Old Fashioned Wood Coop 12x24 How Can I Move It To The Next Town?

Discussion in 'Coop & Run - Design, Construction, & Maintenance' started by JAHVREM, May 6, 2011.

  1. JAHVREM

    JAHVREM Out Of The Brooder

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    Jun 23, 2009
    Is this baby an oversized load?

    its on skids, they can come-along it onto the goosenecked trailor....

    but it is 5' high, 12 feet wide, and 24feet long........oh my!!

    its old fashioned siding, tongue and grooved, has a steel roof, and plywood floor...

    anyone familiar with Ohio laws? what is a permit? is a coop a piece of farm equipment?

    new owners want to BURN it!!

    use your chicken math!! how many chickens can i add, if i can only get i to my house? 24 miles, country 2 lane road?

    DID I MENTION IT'S FREE? FREE? I REALLY WANT IT~~ HELP!!
     
  2. Kansaseq

    Kansaseq Prairie Wolf Farm Asylum

    Feb 12, 2009
    NE Kansas
    You can fit 72 chickens in that space!!! HOLY COW!! Not sure about the laws in Ohio as far as moving it on the road, but I'd call and find out. Do you have pictures? We [​IMG] pictures!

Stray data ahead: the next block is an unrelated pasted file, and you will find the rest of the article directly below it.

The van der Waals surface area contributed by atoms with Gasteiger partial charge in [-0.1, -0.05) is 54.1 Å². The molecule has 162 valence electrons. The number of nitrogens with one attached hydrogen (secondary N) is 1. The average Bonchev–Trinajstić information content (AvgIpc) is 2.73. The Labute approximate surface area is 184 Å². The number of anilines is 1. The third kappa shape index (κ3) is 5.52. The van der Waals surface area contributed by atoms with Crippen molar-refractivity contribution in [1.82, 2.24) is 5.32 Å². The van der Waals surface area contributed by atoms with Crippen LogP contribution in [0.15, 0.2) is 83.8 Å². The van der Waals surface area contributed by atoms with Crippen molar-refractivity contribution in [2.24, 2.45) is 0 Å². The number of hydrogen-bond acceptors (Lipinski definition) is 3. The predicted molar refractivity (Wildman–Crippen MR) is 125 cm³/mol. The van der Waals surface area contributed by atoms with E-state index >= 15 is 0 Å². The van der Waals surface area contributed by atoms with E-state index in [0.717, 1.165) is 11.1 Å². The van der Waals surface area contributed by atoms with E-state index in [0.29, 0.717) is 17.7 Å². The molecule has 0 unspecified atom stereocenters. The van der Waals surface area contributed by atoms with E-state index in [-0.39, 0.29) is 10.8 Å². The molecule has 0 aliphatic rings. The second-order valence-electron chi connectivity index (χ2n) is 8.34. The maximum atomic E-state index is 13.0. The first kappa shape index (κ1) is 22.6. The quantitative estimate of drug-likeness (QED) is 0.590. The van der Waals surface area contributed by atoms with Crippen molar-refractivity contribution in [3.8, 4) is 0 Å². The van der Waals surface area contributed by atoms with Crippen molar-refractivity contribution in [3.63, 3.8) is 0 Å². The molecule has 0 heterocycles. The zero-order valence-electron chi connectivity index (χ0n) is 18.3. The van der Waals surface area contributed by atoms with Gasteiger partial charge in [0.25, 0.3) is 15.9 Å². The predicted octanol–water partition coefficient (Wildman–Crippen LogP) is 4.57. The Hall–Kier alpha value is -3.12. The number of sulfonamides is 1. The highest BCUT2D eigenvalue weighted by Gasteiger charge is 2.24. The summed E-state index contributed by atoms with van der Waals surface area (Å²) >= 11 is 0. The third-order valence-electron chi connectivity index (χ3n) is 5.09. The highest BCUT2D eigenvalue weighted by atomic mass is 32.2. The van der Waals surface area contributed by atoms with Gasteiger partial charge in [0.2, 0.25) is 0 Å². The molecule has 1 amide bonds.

Last edited: May 6, 2011
  3. Azriel

    Azriel Chillin' With My Peeps

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    Jun 19, 2010
    Montana
    You should not need over-size permit, we have moved wider loads than that with out a problem. I would worry about it fiting under the overhead power lines, are you sure its only 5' tall? If so that should be OK also. Try to move it early on a Sunday morning, traffic is normally lighter then. Good Luck. Free is always good.
     
  4. JohnBob

    JohnBob Out Of The Brooder

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    Apr 6, 2011
    Tipton County TN
    Quote:You will need to check with your Dept of Transportation or local highway patrol or sheriff's office for transport laws. I don't think your height or length will be a problem but your width may be. Some states or counties require you to get a permit, state your intended route, state the date and time of transport, and provide an warning escort ahead and behind your load. Also wide load carriers may be required to carry extra insurance against road or bridge/overpass damage that they might cause. Permits usually aren't too expensive, mostly the authorities just want to know before hand to be aware of any problems that might arise. I hope this helped and good luck!
     
  5. Tracyree

    Tracyree Chillin' With My Peeps

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    May 6, 2011
    Call a local mini barn sales lot and see if their driver will move it for a fee. The driver will know all the laws
     

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